Itching is the commonest presenting dermatological symptom. It is frequently distressing, and may interfere with the patient’s quality of life – for example, by preventing normal sleep. Therefore, it should be taken seriously. A good history alone will reveal the diagnosis in the majority of cases. The remainder will yield to thorough examination and investigation. Dermatological referral need only be a last resort to achieve diagnosis.
- Contact Allergy (Contact Dermatitis)
- Scabies (and other Pediculoses)
- Atopic Eczema
- Pityriasis Rosea
- Urticaria (Various Causes)
- Liver Disease
- Iron Deficiency, with or without Anaemia
- Endocrine: Diabetes Mellitus, Hypo- and Hyperthyroidism
- Renal Failure (Uraemia)
- Lichen Planus
- Prickly Heat
- Drug Side Effect (with or without Rash)
- Simple Pruritus: no Cause Found (Especially in Elderly Where it May Simply be Caused by Dry Skin)
- Herpes Gestationis
- Dermatitis Herpetiformis
- Psychogenic (Includes Dermatitis Artefacta)
- Leukaemia and Myeloproliferative Disorders
Key distinguishing features of the most common diagnoses
|Contact Allergy||Scabies||Atopic Eczema||Pityriasis Rosea||Psoriasis|
|History of Chemical Exposure||Yes||No||Possible||No||No|
|Worse at Night||No||Yes||Possible||No||No|
|Mainly on Flexures||No||No||Yes||No||No|
|Mainly on Extensor Surfaces||Possible||No||No||No||Yes|
Possible: Urinalysis, blood glucose or HbA1c, FBC, ferritin, ESR, U&E, LFT, TFT.
Small Print: None.
- Urine: Dipstick for glycosuria (blood glucose or HbA1c if positive).
- FBC, ferritin: Will reveal iron-deficiency anaemia and polycythaemia; eosinophil count may be raised in allergic conditions; WCC may be very high in leukaemia; ESR may be elevated in lymphoma; low ferritin will confirm iron deficiency.
- U&E: Will reveal uraemia.
- LFT: Deranged liver enzymes and raised bilirubin in liver disease. Abnormalities here will require further investigations or referral.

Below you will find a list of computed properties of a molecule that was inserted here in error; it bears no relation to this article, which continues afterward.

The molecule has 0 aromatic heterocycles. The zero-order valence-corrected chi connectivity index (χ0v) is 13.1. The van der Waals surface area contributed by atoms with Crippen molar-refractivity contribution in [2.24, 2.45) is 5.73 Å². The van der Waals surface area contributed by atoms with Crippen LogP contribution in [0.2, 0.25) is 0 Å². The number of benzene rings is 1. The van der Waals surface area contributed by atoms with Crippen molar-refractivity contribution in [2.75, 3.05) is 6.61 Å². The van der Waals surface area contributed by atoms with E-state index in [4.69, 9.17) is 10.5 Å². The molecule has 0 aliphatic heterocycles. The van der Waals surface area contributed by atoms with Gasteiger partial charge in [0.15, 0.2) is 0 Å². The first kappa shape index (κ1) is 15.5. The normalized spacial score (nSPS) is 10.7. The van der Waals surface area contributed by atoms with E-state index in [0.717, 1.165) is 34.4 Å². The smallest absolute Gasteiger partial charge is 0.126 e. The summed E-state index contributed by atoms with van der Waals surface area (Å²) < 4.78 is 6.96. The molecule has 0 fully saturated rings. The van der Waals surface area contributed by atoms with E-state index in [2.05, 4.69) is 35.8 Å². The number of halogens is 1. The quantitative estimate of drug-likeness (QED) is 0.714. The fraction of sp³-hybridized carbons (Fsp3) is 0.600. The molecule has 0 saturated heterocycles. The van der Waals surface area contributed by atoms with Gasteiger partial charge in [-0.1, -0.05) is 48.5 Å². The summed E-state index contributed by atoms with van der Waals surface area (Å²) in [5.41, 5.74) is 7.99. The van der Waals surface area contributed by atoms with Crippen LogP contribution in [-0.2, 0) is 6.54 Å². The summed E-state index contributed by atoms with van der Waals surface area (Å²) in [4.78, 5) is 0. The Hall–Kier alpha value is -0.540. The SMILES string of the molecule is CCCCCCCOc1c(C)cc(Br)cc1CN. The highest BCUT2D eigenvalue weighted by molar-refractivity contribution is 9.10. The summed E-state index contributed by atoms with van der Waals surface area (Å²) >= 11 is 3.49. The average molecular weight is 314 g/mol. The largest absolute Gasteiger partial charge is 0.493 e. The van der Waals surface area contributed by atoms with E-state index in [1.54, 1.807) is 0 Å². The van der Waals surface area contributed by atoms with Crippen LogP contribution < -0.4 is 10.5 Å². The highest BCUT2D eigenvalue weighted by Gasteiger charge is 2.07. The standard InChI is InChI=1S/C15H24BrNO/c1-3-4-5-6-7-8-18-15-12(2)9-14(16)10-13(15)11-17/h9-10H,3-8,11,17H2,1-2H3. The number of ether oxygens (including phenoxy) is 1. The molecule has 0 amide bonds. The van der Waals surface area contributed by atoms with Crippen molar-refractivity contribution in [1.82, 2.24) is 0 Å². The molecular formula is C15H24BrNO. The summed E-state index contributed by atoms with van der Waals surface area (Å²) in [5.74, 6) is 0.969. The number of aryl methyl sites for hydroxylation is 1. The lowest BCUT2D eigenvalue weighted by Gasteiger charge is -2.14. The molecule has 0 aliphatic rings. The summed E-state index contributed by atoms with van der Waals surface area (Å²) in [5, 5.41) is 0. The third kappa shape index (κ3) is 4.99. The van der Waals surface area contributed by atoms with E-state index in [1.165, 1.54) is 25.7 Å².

- TFT: Both hypo- and hyperthyroidism can lead to skin changes which cause itching.
- The key to sorting out this symptom is to identify whether or not there is an underlying rash. Itching with a rash depends on identifying the rash; itching without a rash (other than that caused by scratching) depends on identifying any systemic cause.
- An itchy, unidentifiable rash which is worse at night is likely to be scabies, particularly if any contacts are affected.
- Warn the patient that scabies treatment may take a week or two fully to relieve symptoms – otherwise, the patient may apply the treatment repeatedly, causing a chemical irritation and diagnostic confusion.
- The books usually state that psoriasis doesn’t itch – but it certainly can, so don’t let this symptom put you off the diagnosis.
- It is usually very difficult to identify the allergen in a single episode of urticaria (and, indeed, the cause may not be allergic at all). Tell the patient to keep a note of foods or medicines just ingested so that, in the event of recurrence, any culprit can be identified.
- If no obvious cause, always examine the abdomen and lymph nodes – do not miss lymphadenopathy, or enlarged liver, spleen or kidneys.
- Don’t be tempted not to examine the itchy, malodorous self-neglected patient – poor personal hygiene may deceptively mask some other identifiable underlying cause.
- Beware of apparently florid eczema appearing for the first time in an elderly patient – this may be a manifestation of serious underlying pathology.
- Don’t forget iatrogenic causes – enquire about any drugs recently prescribed.